Chuck Ealey -Hamilton Tiger Cats-Quarterback 1972-74
In Their Words - By Ron Musselman - The Toledo Blade - July 17,2005
Chuck Ealey is a folk hero, both in his hometown of Portsmouth, Ohio, and in his second home of Toledo.
He's also a proven winner.
Ealey's high school team went 30-0 in his three years on the varsity, and he helped lead it to the Class A state poll championship as a senior in 1967. Bo Schembechler, then the head coach at Miami (Ohio), offered Ealey a partial scholarship to be the team's third quarterback and a defensive back. Ohio also talked to him once, but that was it.
Only Toledo and Dayton showed strong interest in Ealey.
Although UT's coaching staff never saw Ealey play football, Rockets coach Frank Lauterbur knew all about Ealey's athletic exploits and he sent assistant Dick Walker to Portsmouth to watch Ealey play basketball.
Walker raved about Ealey, and Lauterbur, seeking a replacement for John Schneider, offered Ealey a football scholarship.
Ealey led the Rockets to 35 consecutive wins during a three-year span from 1969-71, an NCAA record that still stands; three Tangerine Bowl victories and three Top 20 rankings.
He was named Mid-American Conference Back of the Year three times, was a two-time MVP of the Tangerine Bowl and finished eighth in the voting for the Heisman Trophy in 1971 on his way to rewriting the MAC record book for passing and total offense.
As a college senior, Ealey won first-team All-American honors from the Football News, second- team recognition from United Press International
and third team from the Associated Press.
Even so, he was bypassed in the 1972 NFL draft, which included 17 rounds and 442 college players.
Ealey signed with Hamilton of the Canadian Football League. He took over as the team's starting quarterback after a month. He was named rookie of the year while leading the Tiger-Cats to a 13-10 victory over Saskatchewan in the Grey Cup, where he was named
MVP after passing for 291 yards and a touchdown and rushing for 63 yards. He also played for Winnipeg and Toronto, where a collapsed lung ended Ealey's seven-year CFL career in 1976.
"I was disappointed that I didn't have a chance to play in the NFL. But at the time, the way the world was working, the way the U.S. was working, the way the quarterback situation was working, there were only one or two black quarterbacks then. Most of them were drafted as defensive backs or wide receivers. I didn't want to do that. I sent a note to NFL teams letting everybody know that I wanted to at least have a chance to play quarterback."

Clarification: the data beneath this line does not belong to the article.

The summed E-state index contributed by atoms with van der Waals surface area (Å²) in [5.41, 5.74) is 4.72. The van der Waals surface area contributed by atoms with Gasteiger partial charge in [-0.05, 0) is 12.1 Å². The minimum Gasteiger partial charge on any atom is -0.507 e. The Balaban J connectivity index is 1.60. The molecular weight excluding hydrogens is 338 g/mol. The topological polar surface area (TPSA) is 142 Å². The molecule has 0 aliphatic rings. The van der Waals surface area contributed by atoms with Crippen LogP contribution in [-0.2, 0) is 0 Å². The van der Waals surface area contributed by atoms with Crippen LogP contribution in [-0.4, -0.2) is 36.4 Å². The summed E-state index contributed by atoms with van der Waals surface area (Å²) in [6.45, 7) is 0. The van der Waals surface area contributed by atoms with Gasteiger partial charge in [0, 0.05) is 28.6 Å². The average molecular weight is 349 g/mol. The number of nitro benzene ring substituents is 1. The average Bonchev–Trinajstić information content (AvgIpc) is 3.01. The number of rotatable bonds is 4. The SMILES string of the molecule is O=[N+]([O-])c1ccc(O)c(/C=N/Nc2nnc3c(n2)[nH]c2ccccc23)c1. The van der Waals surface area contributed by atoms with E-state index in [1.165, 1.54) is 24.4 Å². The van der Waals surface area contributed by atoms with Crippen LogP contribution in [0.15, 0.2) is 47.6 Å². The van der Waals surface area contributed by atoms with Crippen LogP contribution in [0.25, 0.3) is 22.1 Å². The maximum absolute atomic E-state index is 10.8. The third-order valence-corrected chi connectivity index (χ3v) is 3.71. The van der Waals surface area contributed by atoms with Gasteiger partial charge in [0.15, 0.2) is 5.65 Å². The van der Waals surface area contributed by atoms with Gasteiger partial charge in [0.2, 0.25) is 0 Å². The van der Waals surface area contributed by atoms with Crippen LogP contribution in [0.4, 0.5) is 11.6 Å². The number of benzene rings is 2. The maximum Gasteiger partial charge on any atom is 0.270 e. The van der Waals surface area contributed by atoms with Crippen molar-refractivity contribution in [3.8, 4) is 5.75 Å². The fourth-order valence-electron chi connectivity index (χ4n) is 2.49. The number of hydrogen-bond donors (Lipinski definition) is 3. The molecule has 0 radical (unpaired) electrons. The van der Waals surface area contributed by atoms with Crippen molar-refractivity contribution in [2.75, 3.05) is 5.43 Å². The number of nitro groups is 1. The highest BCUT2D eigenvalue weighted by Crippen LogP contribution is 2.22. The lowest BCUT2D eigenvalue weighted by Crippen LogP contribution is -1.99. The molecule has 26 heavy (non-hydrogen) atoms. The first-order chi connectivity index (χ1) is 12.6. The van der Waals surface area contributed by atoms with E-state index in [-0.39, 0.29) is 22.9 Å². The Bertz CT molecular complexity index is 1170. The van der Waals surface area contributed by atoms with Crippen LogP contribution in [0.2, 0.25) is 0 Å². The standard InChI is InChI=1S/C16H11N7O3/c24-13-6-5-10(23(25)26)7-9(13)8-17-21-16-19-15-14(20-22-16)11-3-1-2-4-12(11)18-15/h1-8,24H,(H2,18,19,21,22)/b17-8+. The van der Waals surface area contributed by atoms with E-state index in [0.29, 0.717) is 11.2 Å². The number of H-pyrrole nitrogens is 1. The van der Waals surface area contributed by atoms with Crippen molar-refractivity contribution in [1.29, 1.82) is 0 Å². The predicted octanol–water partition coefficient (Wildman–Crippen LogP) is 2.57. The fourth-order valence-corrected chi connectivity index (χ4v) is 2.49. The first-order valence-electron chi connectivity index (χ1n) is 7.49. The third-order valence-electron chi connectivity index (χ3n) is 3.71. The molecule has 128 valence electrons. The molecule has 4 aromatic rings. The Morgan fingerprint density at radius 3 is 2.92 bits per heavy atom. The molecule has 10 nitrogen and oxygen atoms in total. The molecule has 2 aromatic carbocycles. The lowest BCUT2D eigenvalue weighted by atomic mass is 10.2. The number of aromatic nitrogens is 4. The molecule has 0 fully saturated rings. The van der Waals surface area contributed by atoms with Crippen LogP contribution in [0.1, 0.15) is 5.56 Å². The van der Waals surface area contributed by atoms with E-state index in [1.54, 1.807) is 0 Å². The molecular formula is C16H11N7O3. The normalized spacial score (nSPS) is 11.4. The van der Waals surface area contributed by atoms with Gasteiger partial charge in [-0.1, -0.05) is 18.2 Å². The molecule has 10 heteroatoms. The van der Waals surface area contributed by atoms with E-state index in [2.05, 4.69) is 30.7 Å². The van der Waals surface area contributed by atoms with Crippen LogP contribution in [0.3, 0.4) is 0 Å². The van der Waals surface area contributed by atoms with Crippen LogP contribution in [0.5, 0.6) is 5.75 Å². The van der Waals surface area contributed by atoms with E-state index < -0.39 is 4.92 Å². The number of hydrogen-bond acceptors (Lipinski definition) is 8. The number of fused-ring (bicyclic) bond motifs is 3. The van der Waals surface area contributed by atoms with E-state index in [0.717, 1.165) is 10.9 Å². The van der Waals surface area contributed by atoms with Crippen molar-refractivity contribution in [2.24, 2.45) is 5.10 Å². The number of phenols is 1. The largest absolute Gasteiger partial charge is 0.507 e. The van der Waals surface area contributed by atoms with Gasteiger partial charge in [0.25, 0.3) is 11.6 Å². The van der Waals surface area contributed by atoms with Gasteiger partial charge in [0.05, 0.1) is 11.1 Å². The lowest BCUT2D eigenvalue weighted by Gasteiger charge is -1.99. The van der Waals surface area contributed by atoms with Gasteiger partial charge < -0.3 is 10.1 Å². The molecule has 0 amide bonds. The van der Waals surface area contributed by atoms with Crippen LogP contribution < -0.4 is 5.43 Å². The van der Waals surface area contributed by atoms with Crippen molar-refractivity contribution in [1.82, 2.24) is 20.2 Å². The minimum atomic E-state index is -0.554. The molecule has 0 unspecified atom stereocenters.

"I didn't start the first couple of games of my CFL career. I actually took over as the starter in the third or fourth game of the season and we lost the first one in Edmonton. Then, we won something like 11 straight and won the Grey Cup, which is like winning the Super Bowl in the States."
Ealey, now 55, is a financial advisor for The Investors Group in the
Toronto suburb of Mississauga. He lives in nearby Brampton with his wife.
They have three children and three grandchildren. Ealey's son,
"THINGS ARE GOING great for me," Ealey said. "I'm enjoying life. Right now, a couple of guys from Toledo are looking at doing a documentary on me. I have done a couple of film clips for the project, but it's not done yet. Still, it has allowed me to do some reminiscing about my football career, and our great 35-0 teams at Toledo.
"When you go through something like that, you're just kind of just playing the game. You're going day by day and you don't really think about the streak, or about losing. You're thinking about the next game."
"EVEN AFTER MY first season at Toledo, people didn't even give our winning streak much thought. Then it started building and people started saying, 'Oh, now it's at two years.' The next thing you know, it's three years later, and by then it had become a very big deal.
"People were sitting in the aisles at our stadium to watch games. It was a great time in my life, something I'll never forget. We weren't Ohio State or Oklahoma, but we felt we could compete with just about anybody."
"Ken Dorsey of Miami [Fla.] had a chance to tie my record of 35 consecutive games started and won by a quarterback in the  Fiesta Bowl [against Ohio State], but he didn't get it. I was very happy about that. It wasn't so much about me, but my teammates. A lot of people took a lot of pride in the streak and that 35-0 record. Even though it was a quarterback record, it was still a record we could hold onto in Toledo."
"I STARTED MY junior and senior years in high school, and I played on the team my sophomore year. I didn't think it was that unusual to go 30-0, but I found out that it was pretty special when I got to the University of Toledo and started talking to all my teammates there."
From A Passing Game - By Frank Cosentino - Blizzard Publishin Inc. - 1995 - Pg.60
The 1972 Grey Cup Game was played before 33,953 spectators and came down to the last play of the game, a 34-yard field goal kicked by 19-year-old Ian Sunter. It was only his third appearance in the game. He kicked an extra point and two field goals and earned the Canadian Player of the Game Award. The Game's most valuable player was selected as Chuck Ealey.
It was a glowing finish to an exceptional football year in Hamilton. With the addition of AstroTurf and a new east side stand, which converted shabby Civic Stadium into immaculate Ivor Wynne Stadium, the city was awarded the Grey Cup game, put on an amazingly successful show. The Cats ran up a 10 game winning streak. won the Schenley with Henley, and the Rookie award with Ealey and won two player awards in the final game. All that and the Grey Cup, too. It will be a hard act to follow.